Dr. Cathy Arnold, University of Saskatchewan
Can you describe your area of research and how it is helping address a health-related issue in Saskatchewan?
I have been investigating the prevention of falls for older adults the past 25 years. My recent projects have focused on evaluating exercise and education interventions, studying methods of measuring risk, the reasons injuries occur, and how to move research about fall prevention into practice. I am a licensed physical therapist, and my research has always been rooted by and connected to clinical practice and community relationships. Falls are the leading cause of injury hospitalization for older adults in our province. Finding ways to reduce risk of falling and mitigating the serious injuries can help to improve quality of life, support aging in place and reduce health care costs. The research findings from our recent studies have helped to inform community exercise programs, initiated new programming, and provide guidance to health care providers and community organizations to support fall prevention efforts. We have recently produced 13 videos widely disseminated provincially and nationally to inform practice.
What are the most rewarding aspects of your work?
The connection with the community, hands down. The individuals and groups I have connected with are what has inspired me, provided the questions that are important to be answered, and kept me humble to keep it real, practical and applicable. I am grateful for the support of the older adults who have participated in our studies, the community organizations so willing to support, the health care providers and health care leaders who are passionate and willing to work together, and the granting agencies supporting the research.
What is the most challenging aspect of your work?
Finding grants, applying for grants, and being successful with grants. Publishing results has also become increasingly challenging to navigate appropriate journals, work through varying complex submission guidelines, and to find affordable publishing platforms open to those who need the information.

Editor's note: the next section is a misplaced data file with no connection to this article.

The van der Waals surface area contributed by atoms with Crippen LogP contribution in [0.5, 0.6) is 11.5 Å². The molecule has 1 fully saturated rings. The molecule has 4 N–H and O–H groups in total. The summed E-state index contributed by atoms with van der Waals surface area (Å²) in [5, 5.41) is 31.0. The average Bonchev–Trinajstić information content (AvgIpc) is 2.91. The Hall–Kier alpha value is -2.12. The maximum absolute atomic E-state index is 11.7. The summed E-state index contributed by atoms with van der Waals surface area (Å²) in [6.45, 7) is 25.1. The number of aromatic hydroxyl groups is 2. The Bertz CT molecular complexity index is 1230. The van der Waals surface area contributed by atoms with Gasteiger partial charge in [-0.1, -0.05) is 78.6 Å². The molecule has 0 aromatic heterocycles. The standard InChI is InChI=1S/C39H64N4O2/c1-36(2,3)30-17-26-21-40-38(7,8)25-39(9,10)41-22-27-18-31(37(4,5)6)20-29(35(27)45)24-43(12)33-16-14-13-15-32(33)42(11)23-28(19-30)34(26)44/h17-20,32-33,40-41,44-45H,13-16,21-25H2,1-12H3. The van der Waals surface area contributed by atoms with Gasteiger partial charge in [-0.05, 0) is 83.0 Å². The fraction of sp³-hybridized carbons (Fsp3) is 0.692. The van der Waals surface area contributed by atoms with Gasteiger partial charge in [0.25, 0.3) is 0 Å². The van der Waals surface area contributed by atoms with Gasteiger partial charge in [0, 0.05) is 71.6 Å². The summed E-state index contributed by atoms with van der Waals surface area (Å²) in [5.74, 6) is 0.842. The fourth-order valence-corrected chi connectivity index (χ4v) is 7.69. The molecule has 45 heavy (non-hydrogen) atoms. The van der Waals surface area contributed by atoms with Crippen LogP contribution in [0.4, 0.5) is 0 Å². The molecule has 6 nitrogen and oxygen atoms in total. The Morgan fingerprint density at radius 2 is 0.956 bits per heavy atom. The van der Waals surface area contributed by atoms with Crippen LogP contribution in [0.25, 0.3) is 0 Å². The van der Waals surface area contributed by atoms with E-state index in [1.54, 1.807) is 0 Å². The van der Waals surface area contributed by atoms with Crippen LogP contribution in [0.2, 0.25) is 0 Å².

How did you first become interested in this area of research? What inspires you to do the work that you do?
I worked as a physical therapist for 13 years before returning to school to complete my graduate training. I worked in both acute care and private care settings, and quickly became known as the therapist interested in working with older adults. One of my “aha moments” where I saw my future as a researcher was when one of my clients, diagnosed with osteoporosis, said to me “My doctor told me I should not do yoga, but it has been my passion and comfort for 10 years. I am at loss.. what do you recommend I do?”. In a quest to help, I searched to find the rationale to support, and to my dismay, found conflicting and inconclusive evidence. My clinical experience and questions from my clients really nudged me into the realm of research.
Where is your research headed in the next five years?
I think the future for fall prevention right now is in the implementation and translation of knowledge into practice. I am trying to understand what some of the challenges and barriers are to move evidence forward and to take a more preventative approach to reduce the risk of death and serious injuries before they happen. National statistics are showing that the hospitalization rates for fall injuries are not going down, in fact they are increasing. The prediction is that close to 1/3 of our population will be aged 65 years or older by 2068. The evidence is pretty clear and sound that we know what to do to prevent injury hospitalizations, we just need to figure out how to put it in place in a sustainable way. I worry with the ongoing pandemic, and aftermath of trying to recover a Saskatchewan health care system not just working in crisis mode, that we will lose the momentum and people needed to focus on primary health care and prevention efforts.
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